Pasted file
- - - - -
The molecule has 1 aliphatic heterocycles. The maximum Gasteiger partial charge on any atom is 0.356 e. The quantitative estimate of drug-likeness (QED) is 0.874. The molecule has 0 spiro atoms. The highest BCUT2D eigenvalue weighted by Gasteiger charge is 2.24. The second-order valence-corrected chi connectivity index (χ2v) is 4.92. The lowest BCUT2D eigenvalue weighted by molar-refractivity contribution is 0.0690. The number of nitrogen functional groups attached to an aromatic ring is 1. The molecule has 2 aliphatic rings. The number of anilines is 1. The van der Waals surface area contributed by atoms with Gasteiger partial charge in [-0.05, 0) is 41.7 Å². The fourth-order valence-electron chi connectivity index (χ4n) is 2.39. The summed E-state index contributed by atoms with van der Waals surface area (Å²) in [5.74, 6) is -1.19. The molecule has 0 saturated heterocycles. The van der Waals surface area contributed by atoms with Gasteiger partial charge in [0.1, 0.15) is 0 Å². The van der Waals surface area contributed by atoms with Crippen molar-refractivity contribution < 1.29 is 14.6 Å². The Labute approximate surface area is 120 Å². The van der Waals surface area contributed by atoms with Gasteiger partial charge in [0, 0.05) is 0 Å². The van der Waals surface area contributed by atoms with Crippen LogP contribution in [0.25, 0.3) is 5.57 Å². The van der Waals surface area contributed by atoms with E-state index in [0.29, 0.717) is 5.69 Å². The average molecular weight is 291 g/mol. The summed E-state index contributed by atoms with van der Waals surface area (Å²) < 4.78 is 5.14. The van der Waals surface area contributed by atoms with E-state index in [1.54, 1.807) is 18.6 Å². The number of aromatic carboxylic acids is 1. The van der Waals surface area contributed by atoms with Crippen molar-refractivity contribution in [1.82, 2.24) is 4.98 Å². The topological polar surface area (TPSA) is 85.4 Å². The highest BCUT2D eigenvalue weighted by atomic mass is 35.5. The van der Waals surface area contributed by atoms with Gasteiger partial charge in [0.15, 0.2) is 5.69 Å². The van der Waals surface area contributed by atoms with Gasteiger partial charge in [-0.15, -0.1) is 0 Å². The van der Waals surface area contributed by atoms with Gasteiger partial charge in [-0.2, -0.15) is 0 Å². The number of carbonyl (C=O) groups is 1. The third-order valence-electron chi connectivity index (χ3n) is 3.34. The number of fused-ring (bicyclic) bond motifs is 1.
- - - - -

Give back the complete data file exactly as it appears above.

The molecule has 1 aliphatic heterocycles. The maximum Gasteiger partial charge on any atom is 0.356 e. The quantitative estimate of drug-likeness (QED) is 0.874. The molecule has 0 spiro atoms. The highest BCUT2D eigenvalue weighted by Gasteiger charge is 2.24. The second-order valence-corrected chi connectivity index (χ2v) is 4.92. The lowest BCUT2D eigenvalue weighted by molar-refractivity contribution is 0.0690. The number of nitrogen functional groups attached to an aromatic ring is 1. The molecule has 2 aliphatic rings. The number of anilines is 1. The van der Waals surface area contributed by atoms with Gasteiger partial charge in [-0.05, 0) is 41.7 Å². The fourth-order valence-electron chi connectivity index (χ4n) is 2.39. The summed E-state index contributed by atoms with van der Waals surface area (Å²) in [5.74, 6) is -1.19. The molecule has 0 saturated heterocycles. The van der Waals surface area contributed by atoms with Gasteiger partial charge in [0.1, 0.15) is 0 Å². The van der Waals surface area contributed by atoms with Crippen molar-refractivity contribution < 1.29 is 14.6 Å². The Labute approximate surface area is 120 Å². The van der Waals surface area contributed by atoms with Gasteiger partial charge in [0, 0.05) is 0 Å². The van der Waals surface area contributed by atoms with Crippen LogP contribution in [0.25, 0.3) is 5.57 Å². The van der Waals surface area contributed by atoms with E-state index in [0.29, 0.717) is 5.69 Å². The average molecular weight is 291 g/mol. The summed E-state index contributed by atoms with van der Waals surface area (Å²) < 4.78 is 5.14. The van der Waals surface area contributed by atoms with E-state index in [1.54, 1.807) is 18.6 Å². The number of aromatic carboxylic acids is 1. The van der Waals surface area contributed by atoms with Crippen molar-refractivity contribution in [1.82, 2.24) is 4.98 Å². The topological polar surface area (TPSA) is 85.4 Å². The highest BCUT2D eigenvalue weighted by atomic mass is 35.5. The van der Waals surface area contributed by atoms with Gasteiger partial charge in [0.15, 0.2) is 5.69 Å². The van der Waals surface area contributed by atoms with Gasteiger partial charge in [-0.15, -0.1) is 0 Å². The van der Waals surface area contributed by atoms with Gasteiger partial charge in [-0.2, -0.15) is 0 Å². The number of carbonyl (C=O) groups is 1. The third-order valence-electron chi connectivity index (χ3n) is 3.34. The number of fused-ring (bicyclic) bond motifs is 1.